“I was always considered butch. Feeling beautiful to me is when I feel good in my leather pants and my husband grabs my ass.”
The word “butch” took me by surprise.
Hey, that’s my word. My thing. Me. I am Middle-age butch, after all.
Why is a straight woman like Pink using the word “butch” in reference to herself?
Sure, Pink is an edgy, bad-ass rock star who looks hot in leather pants. If a straight girl is going to use that word, it might as well be Pink.
I guess the flannel on my shirt stood straight up for a moment there because the word “butch” means something to me.
After I came out, I considered myself a “soft butch.” Something like a tomboy with harder edges and more rigid views about my sexuality.
I transitioned to what I consider a regular butch a few years later. The more butch I became, the shorter my hair. I’m sure there’s an algorithm for that somewhere.
I hit my butch stride when I first started dating W. I was rocking jeans and flannel shirts from the young men’s department. Thick black belts and Dr. Marten’s boots. I felt good in my body. Like things fit — like I fit — for the first time in my life.
I carried myself differently. With more confidence and purpose.
At the time, I was participating in a weekly therapy group related to coming out. I used to leave therapy and head over to W’s apartment for a quickie. Feeling large and in charge. Taking her in my arms and kissing her deftly and with purpose. (We later determined that there is no such thing as a Sapphic quickie.)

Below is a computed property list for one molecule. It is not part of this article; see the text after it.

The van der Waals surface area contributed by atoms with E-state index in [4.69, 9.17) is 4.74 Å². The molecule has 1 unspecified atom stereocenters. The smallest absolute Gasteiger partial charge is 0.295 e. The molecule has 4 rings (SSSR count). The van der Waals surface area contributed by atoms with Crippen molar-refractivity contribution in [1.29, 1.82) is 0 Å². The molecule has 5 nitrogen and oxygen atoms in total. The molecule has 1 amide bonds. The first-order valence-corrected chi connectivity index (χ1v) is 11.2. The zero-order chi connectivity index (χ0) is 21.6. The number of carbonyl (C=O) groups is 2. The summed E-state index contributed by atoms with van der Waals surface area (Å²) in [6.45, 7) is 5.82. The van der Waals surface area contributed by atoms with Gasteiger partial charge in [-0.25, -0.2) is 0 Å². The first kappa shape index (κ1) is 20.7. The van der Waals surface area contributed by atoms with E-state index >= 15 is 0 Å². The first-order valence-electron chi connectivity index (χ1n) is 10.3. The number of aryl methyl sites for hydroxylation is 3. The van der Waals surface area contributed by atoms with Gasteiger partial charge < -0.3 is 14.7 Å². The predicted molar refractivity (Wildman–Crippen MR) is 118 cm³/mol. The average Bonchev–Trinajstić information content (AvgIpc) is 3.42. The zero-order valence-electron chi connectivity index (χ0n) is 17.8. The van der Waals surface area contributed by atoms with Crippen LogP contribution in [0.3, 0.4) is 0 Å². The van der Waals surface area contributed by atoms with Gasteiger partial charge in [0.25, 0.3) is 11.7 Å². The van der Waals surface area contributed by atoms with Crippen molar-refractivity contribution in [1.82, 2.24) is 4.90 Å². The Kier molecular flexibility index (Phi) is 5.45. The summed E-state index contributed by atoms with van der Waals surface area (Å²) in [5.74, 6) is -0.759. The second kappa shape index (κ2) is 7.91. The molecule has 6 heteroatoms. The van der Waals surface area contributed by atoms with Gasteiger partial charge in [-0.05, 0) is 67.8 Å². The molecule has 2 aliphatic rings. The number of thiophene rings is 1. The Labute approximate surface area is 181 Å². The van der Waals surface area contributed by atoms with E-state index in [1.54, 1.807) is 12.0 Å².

Lately, I’ve felt restless in this body. In this butch body. Stagnant.
Maybe it’s because I haven’t changed things up in awhile.
Don’t get me wrong. I still love wearing ties, Dr. Marten’s and studded bracelets. They make me feel sexy and alive.
But maybe it’s time to stir things up a bit. Butch up. Be more butch. Butcher. Live butch. Love butch.
Butch. It’s not just for breakfast anymore. And if it was, it would beat the hell out of oatmeal and OJ every single day of the week.
Maybe I should wear my hair shorter. Trade in my Hanes Her Way for the ones on the other side of the store.
There’s still a lot of unexplored territory.
In the end, “butch” is just a word. Like “femme” and “dyke,” “queer” and “queen.”
It only means more if you want it to.
To me, butch is power and comfort, sex appeal and swagger. It reminds me of a young girl long ago who didn’t know who she was or how she would ever be anything other than scared and unsure.
To me, butch is more than a label. More than a way of life. It’s who I am and how I came to be.
So, if Pink wants to say that people have always viewed her as a butch, who can blame her?
Not this butch.